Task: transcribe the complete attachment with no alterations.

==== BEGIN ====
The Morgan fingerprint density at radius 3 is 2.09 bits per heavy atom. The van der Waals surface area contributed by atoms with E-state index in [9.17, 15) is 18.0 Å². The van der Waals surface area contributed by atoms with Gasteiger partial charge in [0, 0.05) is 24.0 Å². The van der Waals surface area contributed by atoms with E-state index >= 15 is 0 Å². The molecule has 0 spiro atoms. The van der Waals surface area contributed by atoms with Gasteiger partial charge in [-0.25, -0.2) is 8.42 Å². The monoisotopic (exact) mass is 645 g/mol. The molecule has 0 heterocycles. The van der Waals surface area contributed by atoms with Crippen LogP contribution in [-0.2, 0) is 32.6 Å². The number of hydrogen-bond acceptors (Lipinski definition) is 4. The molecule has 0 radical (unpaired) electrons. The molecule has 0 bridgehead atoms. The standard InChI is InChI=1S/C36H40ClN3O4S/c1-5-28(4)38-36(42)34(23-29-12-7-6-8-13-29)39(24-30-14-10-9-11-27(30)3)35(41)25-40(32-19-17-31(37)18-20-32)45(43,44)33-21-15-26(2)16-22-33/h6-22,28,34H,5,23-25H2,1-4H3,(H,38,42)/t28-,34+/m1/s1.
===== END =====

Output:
The Morgan fingerprint density at radius 3 is 2.09 bits per heavy atom. The van der Waals surface area contributed by atoms with E-state index in [9.17, 15) is 18.0 Å². The van der Waals surface area contributed by atoms with Gasteiger partial charge in [0, 0.05) is 24.0 Å². The van der Waals surface area contributed by atoms with E-state index >= 15 is 0 Å². The molecule has 0 spiro atoms. The van der Waals surface area contributed by atoms with Gasteiger partial charge in [-0.25, -0.2) is 8.42 Å². The monoisotopic (exact) mass is 645 g/mol. The molecule has 0 heterocycles. The van der Waals surface area contributed by atoms with Crippen LogP contribution in [-0.2, 0) is 32.6 Å². The number of hydrogen-bond acceptors (Lipinski definition) is 4. The molecule has 0 radical (unpaired) electrons. The molecule has 0 bridgehead atoms. The standard InChI is InChI=1S/C36H40ClN3O4S/c1-5-28(4)38-36(42)34(23-29-12-7-6-8-13-29)39(24-30-14-10-9-11-27(30)3)35(41)25-40(32-19-17-31(37)18-20-32)45(43,44)33-21-15-26(2)16-22-33/h6-22,28,34H,5,23-25H2,1-4H3,(H,38,42)/t28-,34+/m1/s1.